MGS caught up with Zandra Yeaman ahead of the Knowledge Exchange event ‘Representing the Underrepresented’ to learn more about the ‘Curating Discomfort’ project:
Since the beginning of lockdown in March, Museums Galleries Scotland has been actively engaging with our museum and galleries friends and colleagues throughout Scotland and beyond. We have mobilised to ensure that we can help as many museums and galleries as we possibly can survive through this unprecedented period.
As museums gradually re-open their venues safely and reconnect with audiences we continue our support for museums and galleries learning provision. MGS aims to support museum learning practitioners and enable them to provide a safe, welcoming environment and quality programmes for their audiences and visitors.
Andrew Graham, Lead Officer Collections and Engagement from West Dunbartonshire Council talks about an unexpected outcome of lockdown.
Katie Adams recently became the first of our Digital Marketing Modern Apprentices to complete her diploma. She looks back on her time with Culture Perth and Kinross earning her vocational qualification
MGS Standards Support Officer, Lesley Scott, talks about her work with The Firth of Forth Lobster Hatchery and how museums can effectively communicate with their audiences online.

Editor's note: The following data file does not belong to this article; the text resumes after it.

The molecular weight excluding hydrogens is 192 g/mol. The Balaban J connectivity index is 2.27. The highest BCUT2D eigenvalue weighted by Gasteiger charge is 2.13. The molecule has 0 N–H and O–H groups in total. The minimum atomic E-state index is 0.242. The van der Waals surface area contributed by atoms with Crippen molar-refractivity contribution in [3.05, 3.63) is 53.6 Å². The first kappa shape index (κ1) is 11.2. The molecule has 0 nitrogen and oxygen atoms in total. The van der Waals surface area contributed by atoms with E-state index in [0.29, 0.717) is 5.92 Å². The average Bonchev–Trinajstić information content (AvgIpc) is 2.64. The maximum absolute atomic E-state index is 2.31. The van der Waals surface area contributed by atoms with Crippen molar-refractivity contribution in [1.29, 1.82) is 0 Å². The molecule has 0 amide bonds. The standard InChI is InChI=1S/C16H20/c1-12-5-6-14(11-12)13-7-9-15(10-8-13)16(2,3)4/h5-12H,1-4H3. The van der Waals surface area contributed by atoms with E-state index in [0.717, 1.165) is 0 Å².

It’s high time for some good news. In amongst the torrent of news stories over the last month, there has also been many examples of museums and galleries responding to the situation with care for the communities they are part of, support for each other, and some much needed humour.
MGS has partnered with a small Edinburgh business, KnotStressed Therapies & Wellbeing Centre to deliver 4 wellbeing sessions via Zoom over the coming weeks. KnotStressed Director, Onie Tibbit, writes for us about the importance of prioritising our own wellbeing during lockdown.
Markus Offer and Helen Raggett, our Mental Health First Aiders at MGS, have pulled together some tips on ways you can look after your mental wellbeing in lockdown.
University museums are more visible, more open and more successful than ever before according to Steph Scholten, the new director of Scotland’s oldest public museum, The Hunterian, University of Glasgow.